As soon as I read the title 'head set' I cringed ;)
If you want to do Dressage with this horse, throw away the concept of a 'headset' and think more about him being a fish, and you are the net. You need to 'scoop' him up from behind to lighten his forehand, rather than trying to pull his head down into a false frame which may look 'pretty' to the uneducated eye, but you will get absolutely canned by any judge worth their salt.
In the bottom photos, he is very much on the forehand and I can see that he is pulling through your reins.
Get rid of the Dr Bristol - they are not Dressage legal - and put him in a french link. It is a similar bit, with the double joined mouth piece, but the 'dogbone' lies flat on the tongue rather than on an angle as the Dr Bristol does, making the french link a less severe bit - and a Dressage legal one at that.
This is a photograph of my horse, warming up at a clinic. Notice the difference in his frame from your horse?
His hind legs are pushing him forward, while his shoulders are starting to lighten and he is not running through my hands, but is lightly accepting a contact, with a soft back.
That is closer to what you want to aim for at this stage. Once he can work in a frame like that, you can start to bring him up, or ride him towards long and low. Once you bring the horse into a 'higher' more advanced frame, working towards collection, the joints will bend more all the way through the hind legs while they take more weight than the front legs. The front legs will then lighten even more, so that you will eventually be able to ride the ultimate in collected canters - the canter pirouette, where any excess weight on the front legs will impede you from being able to perform the movement.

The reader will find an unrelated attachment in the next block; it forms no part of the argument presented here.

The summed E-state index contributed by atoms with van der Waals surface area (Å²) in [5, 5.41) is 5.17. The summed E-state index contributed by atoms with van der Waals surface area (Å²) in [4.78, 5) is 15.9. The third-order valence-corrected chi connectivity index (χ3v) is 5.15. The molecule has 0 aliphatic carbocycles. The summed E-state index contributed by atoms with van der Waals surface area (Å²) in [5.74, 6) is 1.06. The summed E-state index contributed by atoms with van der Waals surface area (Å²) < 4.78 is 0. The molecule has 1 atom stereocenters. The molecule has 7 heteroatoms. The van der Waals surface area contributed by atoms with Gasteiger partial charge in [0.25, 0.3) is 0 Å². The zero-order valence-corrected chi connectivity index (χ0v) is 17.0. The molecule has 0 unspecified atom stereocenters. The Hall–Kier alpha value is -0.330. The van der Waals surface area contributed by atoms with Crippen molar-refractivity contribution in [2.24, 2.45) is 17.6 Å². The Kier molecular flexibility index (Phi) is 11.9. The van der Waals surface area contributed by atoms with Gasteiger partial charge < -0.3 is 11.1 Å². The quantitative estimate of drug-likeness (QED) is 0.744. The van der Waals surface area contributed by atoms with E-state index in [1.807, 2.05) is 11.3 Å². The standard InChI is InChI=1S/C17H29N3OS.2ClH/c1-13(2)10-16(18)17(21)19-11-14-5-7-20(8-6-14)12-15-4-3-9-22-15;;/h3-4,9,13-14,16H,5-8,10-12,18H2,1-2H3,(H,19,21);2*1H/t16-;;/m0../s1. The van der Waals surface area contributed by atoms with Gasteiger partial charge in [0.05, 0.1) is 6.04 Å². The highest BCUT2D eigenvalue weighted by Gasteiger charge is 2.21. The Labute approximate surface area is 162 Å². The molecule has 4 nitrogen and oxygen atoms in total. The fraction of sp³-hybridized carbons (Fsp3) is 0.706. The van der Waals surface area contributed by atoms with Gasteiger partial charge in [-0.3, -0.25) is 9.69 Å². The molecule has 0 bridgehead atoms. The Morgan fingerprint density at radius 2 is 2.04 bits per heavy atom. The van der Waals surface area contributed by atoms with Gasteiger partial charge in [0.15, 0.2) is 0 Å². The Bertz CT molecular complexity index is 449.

This is the same horse, starting to come a little more into collection, but being worked a little deep as a suppling exercise - he is a horse that naturally wants to be on is front legs, and be very strong in the hand as a result.
This work all comes from the hind legs. Getting the hind legs active, then you can start to get more bend through the horse's ribs, more suppleness through the neck, poll and jaw, swing over the back and then the horse will naturally come onto the bit. There is no pulling backwards or jiggling of the reins required, just consistent regular work, strengthening the hind legs and back until the horse can maintain that position while being soft in the hand and light in the shoulders.
My horse is training elementary/medium level Dressage at present, and I am still working on strengthening those muscles. I do not expect him to hold collection for more than a couple of minutes at a time in training, and in the canter particularly, he is only just starting to soften his jaw and poll to me, while remaining balanced over his hind legs.